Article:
Crystal methamphetamine is a stimulant drug that "typically is smoked using glass pipes similar to pipes used to smoke crack cocaine" (DOJ).
It can also be injected and it is a "colorless, odorless form of d-methamphetamine." It is a synthetic, or manmade substance, and it looks like little shards of crystal or or rocks that are sometimes bluish-white.
Though it produces a strong and intense high which can "last 12 hours or more," it highly dangerous, addictive, and potentially fatal to the user. Crystal meth will create problems for the user very quickly and is gaining popularity and use with frightening results.
What is the Origin of Crystal Meth?
Crystal meth is a version of the drug methamphetamine that looks like crystal shards or rocks. The origin of the drug is interesting and complex.
What Is Methamphetamine
Crystal meth comes from methamphetamine which is "a variant of amphetamine," according to the University of Arizona.
While amphetamine was "first synthesized by a Romanian chemist named Lazar Edelenau... at the University of Berlin in 1887," methamphetamine was synthesized in Japan six years later from "the precursor chemical ephedrine."
What Is Ephedrine
Ephedrine comes from "an evergreen shrub-like plant native to Central Asia and Mongolia" called ephedra (NCCAM). Ephedrine is the principal active ingredient in the shrub and it can stimulate the heart and nervous system in a strong way. Before it was used to make these drugs, it was used as a remedy in China for over 5,000 years to treat:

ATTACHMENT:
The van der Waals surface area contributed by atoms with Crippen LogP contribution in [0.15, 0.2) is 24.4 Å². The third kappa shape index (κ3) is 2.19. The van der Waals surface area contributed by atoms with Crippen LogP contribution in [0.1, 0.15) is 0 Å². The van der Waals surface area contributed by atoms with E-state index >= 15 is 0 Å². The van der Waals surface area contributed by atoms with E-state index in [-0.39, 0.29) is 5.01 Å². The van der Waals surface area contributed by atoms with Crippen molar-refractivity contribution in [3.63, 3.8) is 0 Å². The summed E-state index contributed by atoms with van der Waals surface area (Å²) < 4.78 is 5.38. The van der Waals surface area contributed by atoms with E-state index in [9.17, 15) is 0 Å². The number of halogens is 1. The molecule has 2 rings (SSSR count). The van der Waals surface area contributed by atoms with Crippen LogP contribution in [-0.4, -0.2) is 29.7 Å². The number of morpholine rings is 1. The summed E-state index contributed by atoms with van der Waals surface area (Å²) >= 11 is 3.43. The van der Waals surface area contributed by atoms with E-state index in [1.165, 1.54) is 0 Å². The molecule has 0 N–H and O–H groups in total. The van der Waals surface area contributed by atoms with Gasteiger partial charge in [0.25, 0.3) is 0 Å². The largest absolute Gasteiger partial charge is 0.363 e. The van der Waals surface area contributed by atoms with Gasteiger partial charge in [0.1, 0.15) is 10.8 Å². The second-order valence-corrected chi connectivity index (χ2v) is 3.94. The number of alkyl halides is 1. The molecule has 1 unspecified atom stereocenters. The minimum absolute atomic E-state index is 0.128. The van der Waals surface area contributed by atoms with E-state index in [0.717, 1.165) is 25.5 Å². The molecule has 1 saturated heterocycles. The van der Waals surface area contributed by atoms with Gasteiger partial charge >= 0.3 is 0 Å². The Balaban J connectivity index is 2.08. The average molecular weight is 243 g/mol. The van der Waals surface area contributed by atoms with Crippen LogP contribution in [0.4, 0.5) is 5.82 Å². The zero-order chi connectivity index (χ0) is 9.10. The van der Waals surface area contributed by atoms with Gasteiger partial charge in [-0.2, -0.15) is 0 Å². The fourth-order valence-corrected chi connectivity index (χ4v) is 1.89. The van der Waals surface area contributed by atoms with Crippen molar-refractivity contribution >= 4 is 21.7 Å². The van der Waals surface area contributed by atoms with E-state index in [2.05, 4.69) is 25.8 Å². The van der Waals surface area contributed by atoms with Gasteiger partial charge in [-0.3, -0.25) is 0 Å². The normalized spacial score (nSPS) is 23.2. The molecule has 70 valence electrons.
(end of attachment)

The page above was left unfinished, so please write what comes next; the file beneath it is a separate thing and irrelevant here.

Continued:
- Congestion of the Nasal Passage
The Use of Meth Throughout History
The man who first synthesized methamphetamine was named Nagayoshi Nagai (University of Arizona). In 1919, the first crystalized version of the drug was created. There wasn't much of a purpose for it at first, and it was used in "nasal decongestants and bronchial inhalers" (CESAR). It came to the United States in the 1930s for these purposes. At one time, meth was even used "in the treatment of obesity."
Though it existed for almost fifty years beforehand, it "was not widely used until World War II" began. It was given to soldiers in the "German, English, American, and Japanese" militaries in order to help them increase their endurance and to keep them from becoming fatigued (University of Arizona).
Crystal Meth as an Illegal Substance
CESAR states that "the drug was outlawed as a part of the US Drug Abuse and Regulation Control Act of 1970," but it continued to be abused by many for its strong high. As it is extremely addictive, many users get hooked on crystal meth after abusing it for a short time. As stated by the DOJ, "Mexican drug trafficking organizations have become the primary manufacturers and distributors of methamphetamine to cities throughout the United States."
Now, meth is a Schedule II substance which means that it is sometimes used for medicinal purposes but is highly dangerous and has a strong potential for abuse. It is now only used to treat ADHD, and even that treatment is not especially common.